International nurse volunteers responding to the Ebola outbreak in West African encountered death on nearly every shift and worked under conditions that challenged their ingenuity in providing even basic care. That is according to one nurse's account in American Journal of Nursing, published by Wolters Kluwer, which provides a rare glimpse of the realities clinicians and patients with Ebola faced inside one Ebola Treatment Unit (ETU).
Nurses overcame these obstacles to provide aggressive, compassionate care, achieving a survival rate of 40 percent for patients at an ETU in Liberia, according to a feature article by Deborah Wilson, RN. By sharing her experience, she hopes "to convey a sense of what it's like to work during an Ebola outbreak, and to put a human face on this devastating epidemic."
Inside the ETU: Challenging Conditions, Lifesaving Care
Ms. Wilson describes what she encountered during her five-week assignment as nursing team manager of an ETU in Foya, Liberia. It took three days of travel by planes, jeeps, and canoes to reach Foya, where Médecins Sans Frontières (MSF, or Doctors Without Borders) had set up one of seven ETUs near the epicenters of local outbreaks. Efforts focused on providing "aggressive" supportive care while keeping the team safe from infection.
The ETU consisted of two small hospital buildings surrounded by a tent city. It was divided into "high-risk" and "low-risk" zones which were separated by orange plastic mesh fences. Besides patients, only staff wearing personal protective equipment (PPE) were permitted in the high-risk zone, where any paper used to record patient information became soaked with chlorine disinfectant solution. Nurses quickly learned to call out patients' vital signs and other findings over the fence to another nurse, who recorded all the information for later entry on the patient's chart.
The need for PPE was a major obstacle in providing patient care. Ms. Wilson writes, "It is extraordinarily difficult to establish an IV line in a dehydrated patient by generator-powered light while double gloved, with one's goggles fogging." Being able to touch patients only with gloved hands "profoundly limited nurses' ability to establish human connections."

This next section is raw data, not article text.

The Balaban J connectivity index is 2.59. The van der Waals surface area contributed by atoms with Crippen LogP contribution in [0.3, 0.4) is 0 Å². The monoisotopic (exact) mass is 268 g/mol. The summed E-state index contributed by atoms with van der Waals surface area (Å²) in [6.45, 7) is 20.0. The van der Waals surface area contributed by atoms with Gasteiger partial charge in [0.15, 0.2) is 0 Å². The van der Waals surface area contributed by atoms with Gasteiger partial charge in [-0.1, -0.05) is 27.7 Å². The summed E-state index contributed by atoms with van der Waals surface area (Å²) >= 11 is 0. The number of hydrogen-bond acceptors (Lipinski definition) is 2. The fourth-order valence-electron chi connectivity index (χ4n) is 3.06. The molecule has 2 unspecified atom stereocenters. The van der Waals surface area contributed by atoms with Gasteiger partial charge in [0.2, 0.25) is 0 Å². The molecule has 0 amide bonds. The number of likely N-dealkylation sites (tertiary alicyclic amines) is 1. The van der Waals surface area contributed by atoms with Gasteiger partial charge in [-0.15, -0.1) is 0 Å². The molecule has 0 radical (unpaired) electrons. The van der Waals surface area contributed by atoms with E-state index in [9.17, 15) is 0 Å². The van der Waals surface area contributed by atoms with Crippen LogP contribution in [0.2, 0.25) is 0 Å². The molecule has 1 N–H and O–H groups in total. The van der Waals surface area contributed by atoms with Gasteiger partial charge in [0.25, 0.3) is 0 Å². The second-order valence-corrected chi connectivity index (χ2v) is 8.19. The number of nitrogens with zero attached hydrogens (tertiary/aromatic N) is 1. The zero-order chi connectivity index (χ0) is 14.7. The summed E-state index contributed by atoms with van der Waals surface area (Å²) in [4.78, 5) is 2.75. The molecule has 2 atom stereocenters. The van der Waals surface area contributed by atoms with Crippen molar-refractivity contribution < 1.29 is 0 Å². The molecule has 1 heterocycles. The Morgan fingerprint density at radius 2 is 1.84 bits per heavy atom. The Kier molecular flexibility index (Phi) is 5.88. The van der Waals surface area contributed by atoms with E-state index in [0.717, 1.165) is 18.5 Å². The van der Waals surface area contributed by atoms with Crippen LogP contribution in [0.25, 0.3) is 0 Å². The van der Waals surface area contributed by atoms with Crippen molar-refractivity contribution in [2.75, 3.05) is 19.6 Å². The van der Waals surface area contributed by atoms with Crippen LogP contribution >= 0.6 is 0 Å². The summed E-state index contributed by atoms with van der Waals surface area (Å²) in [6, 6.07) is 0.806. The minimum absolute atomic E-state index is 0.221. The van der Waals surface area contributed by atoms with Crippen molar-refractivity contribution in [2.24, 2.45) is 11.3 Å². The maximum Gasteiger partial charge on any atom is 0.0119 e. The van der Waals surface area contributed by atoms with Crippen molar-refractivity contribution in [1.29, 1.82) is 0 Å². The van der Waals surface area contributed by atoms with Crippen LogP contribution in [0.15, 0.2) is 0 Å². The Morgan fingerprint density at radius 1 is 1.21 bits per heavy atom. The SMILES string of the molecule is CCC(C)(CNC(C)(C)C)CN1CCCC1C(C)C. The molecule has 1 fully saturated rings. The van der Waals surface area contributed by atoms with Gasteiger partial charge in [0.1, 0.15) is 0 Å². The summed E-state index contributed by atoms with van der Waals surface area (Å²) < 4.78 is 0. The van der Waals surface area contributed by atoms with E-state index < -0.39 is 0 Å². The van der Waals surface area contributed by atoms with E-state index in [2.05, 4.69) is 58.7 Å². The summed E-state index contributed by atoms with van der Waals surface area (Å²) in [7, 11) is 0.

Inside the high-risk zone, patients with confirmed or probable Ebola lay on mattresses on the concrete floor. "It was rare to get through a round without finding a patient who had passed away," Ms. Wilson writes. "This was hard to bear, as these patients died alone, without the presence of their family and friends."
Members of the ETU's psychosocial team played a key role in providing emotional and psychological support, as well as facilitating communication among patients, staff, and family. The team urged a change in policy so that family members, wearing PPE, were able to visit patients inside the high-risk zone. Ms. Wilson believes that this not only promoted patient recovery, but also helped to reduce fears and stigma about what was going on inside the ETU.
During its four months of existence, the ETU at Foya admitted 384 confirmed cases of Ebola virus disease. Of these, 154 patients recovered and were sent home, a 40 percent survival rate.
In the article, Ms. Wilson discusses the efforts made to support patients' further recuperation at home, as well as to promote their re-acceptance into their communities. She also emphasizes the need for ongoing efforts to recover from the Ebola epidemic, including rebuilding local health systems and trust in health services and authorities.
"As an international community, we cannot forget West Africa," she concludes. "Rather, we must continue to provide support to the affected countries and their people as they recover and begin to flourish again."